Definition of hermetic
1 often capitalized a : of or relating to the mystical and alchemical writings or teachings arising in the first three centuries a.d. and attributed to Hermes Trismegistusb : relating to or characterized by subjects that are mysterious and difficult to understand : relating to or characterized by occultism or abstruseness : recondite <a hermetic discussion>
2 [from the belief that Hermes Trismegistus invented a magic seal to keep vessels airtight] a : airtight <hermetic seal>b : impervious to external influence <trapped inside the hermetic military machine — Jack Newfield>c : recluse, solitary <leads a hermetic life>
hermeticallyplay \(ˌ)hər-ˈme-ti-k(ə-)lē\ adverb
Examples of hermetic in a sentence
<wrote hermetic poetry whose sole intended readership was himself>
Did You Know?
Hermetic derives from Greek via the Medieval Latin word hermeticus. When it first entered English in the early 17th century, hermetic was associated with writings attributed to Thoth, the Egyptian god of wisdom. Thoth, whom the Greeks called Hermes Trismegistus ("thrice-great Hermes"), was believed to be the author of a number of mystical, philosophical, and alchemistic works. The obscure subject matter of these works may have made them difficult to wade through, for soon English speakers were also applying hermetic to things that were beyond ordinary human comprehension. Additionally, Hermes Trismegistus was said to have invented a magic seal that could keep vessels airtight. Hermetic thus came to mean "airtight," both literally and figuratively. These days, it can also sometimes mean "solitary."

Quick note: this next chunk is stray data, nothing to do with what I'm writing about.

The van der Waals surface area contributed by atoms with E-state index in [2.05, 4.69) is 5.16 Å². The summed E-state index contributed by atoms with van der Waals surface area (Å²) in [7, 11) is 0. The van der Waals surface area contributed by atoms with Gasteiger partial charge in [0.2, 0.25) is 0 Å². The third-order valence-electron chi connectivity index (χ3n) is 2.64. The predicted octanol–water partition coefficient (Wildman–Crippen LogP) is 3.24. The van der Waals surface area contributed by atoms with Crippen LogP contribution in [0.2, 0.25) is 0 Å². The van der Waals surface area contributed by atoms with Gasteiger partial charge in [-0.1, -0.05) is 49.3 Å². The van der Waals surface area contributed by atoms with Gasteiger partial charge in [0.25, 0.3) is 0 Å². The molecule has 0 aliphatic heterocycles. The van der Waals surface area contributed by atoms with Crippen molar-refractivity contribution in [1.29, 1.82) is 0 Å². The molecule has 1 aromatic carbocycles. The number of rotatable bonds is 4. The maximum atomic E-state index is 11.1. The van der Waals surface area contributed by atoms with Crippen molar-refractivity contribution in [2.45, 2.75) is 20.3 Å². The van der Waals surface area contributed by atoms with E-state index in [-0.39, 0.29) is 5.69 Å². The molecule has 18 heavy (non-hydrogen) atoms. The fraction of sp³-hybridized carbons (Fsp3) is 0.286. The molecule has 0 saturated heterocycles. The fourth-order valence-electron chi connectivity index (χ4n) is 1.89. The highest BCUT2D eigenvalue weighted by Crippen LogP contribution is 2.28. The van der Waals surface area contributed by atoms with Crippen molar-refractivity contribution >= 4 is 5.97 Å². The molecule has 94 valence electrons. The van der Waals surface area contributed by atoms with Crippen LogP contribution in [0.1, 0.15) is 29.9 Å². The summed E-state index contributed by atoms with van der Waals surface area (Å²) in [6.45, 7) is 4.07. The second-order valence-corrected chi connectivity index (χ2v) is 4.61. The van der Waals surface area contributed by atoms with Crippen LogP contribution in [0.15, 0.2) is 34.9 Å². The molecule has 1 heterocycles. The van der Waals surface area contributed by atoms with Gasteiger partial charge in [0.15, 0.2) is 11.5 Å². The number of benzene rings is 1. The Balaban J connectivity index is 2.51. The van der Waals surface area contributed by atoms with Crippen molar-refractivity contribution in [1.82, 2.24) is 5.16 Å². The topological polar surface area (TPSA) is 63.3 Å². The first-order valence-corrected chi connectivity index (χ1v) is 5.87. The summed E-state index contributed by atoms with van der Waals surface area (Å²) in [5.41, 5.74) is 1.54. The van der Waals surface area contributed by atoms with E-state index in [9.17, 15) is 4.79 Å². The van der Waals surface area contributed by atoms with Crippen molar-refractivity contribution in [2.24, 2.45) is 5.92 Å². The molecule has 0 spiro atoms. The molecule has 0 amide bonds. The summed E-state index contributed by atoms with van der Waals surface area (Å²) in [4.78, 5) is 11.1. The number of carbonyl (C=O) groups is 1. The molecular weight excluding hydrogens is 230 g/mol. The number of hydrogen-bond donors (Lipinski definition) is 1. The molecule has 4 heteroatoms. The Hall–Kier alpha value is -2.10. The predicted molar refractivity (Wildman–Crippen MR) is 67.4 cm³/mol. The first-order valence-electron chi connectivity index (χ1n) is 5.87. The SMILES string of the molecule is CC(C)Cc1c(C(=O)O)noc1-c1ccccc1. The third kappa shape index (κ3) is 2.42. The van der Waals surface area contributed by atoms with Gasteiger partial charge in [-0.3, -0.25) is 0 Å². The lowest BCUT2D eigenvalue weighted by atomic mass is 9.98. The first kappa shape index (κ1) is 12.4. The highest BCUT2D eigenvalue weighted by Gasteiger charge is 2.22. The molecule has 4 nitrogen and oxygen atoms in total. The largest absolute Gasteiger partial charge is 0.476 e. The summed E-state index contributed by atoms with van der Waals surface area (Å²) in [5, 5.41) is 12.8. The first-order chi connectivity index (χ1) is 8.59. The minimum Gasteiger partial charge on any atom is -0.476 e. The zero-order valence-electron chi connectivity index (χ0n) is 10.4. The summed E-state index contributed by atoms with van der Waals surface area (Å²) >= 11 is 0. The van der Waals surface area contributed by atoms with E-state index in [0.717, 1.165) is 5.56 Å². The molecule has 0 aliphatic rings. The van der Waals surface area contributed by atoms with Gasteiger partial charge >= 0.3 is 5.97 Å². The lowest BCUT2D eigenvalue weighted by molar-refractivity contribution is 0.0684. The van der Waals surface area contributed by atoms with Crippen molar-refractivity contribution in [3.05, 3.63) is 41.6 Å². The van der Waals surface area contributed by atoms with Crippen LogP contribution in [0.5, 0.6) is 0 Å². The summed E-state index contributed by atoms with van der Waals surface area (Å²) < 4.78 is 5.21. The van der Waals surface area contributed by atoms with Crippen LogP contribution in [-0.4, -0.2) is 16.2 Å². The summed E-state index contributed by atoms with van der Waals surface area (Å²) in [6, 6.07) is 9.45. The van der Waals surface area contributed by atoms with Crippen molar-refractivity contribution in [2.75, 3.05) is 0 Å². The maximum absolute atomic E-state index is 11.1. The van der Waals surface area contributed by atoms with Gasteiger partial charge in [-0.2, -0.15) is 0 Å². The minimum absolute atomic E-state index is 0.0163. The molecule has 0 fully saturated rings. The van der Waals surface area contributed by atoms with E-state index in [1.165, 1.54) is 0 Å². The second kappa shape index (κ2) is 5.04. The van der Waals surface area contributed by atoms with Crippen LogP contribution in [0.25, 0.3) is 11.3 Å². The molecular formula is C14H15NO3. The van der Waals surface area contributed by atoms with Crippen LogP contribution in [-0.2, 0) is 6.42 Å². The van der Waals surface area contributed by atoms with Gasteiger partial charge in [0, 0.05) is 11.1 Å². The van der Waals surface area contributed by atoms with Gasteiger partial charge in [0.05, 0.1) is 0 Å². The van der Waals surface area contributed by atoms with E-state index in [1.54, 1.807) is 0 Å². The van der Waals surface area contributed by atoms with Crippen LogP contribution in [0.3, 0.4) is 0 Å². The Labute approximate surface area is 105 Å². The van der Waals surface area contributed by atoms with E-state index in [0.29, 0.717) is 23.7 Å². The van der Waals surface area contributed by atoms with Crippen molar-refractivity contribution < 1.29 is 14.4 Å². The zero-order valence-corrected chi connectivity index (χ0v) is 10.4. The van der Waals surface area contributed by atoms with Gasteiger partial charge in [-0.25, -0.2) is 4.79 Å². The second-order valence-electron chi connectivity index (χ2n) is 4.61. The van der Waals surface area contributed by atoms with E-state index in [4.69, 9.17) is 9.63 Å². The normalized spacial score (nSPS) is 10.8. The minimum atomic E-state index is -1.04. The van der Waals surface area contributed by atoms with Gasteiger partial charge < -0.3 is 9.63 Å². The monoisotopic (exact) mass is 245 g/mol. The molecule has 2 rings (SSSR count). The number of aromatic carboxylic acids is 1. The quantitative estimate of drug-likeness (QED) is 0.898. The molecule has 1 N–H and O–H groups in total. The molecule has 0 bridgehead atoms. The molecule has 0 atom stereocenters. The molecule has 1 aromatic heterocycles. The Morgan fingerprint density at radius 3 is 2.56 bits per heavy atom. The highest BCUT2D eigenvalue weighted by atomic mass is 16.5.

Variants of hermetic
Origin and Etymology of hermetic
Medieval Latin hermeticus, from Hermet-, Hermes Trismegistus
First Known Use: 1605
HERMETIC Defined for English Language Learners
Definition of hermetic for English Language Learners
: closed tightly so that no air can go in or out
Biographical Note for hermetic
Hermes Trismegistus \ˈhər-(ˌ)mēz-ˌtris-mə-ˈjis-təs\play , Greek mythological character. Hermes Trismegistus was identified by the Greeks with the Egyptian god Thoth. To him was ascribed authorship of various works on astrology, magic, alchemy, and medicine. It was also believed that he had invented a magic seal to keep vessels airtight, and from his name the adjective hermetic meaning airtight was derived.
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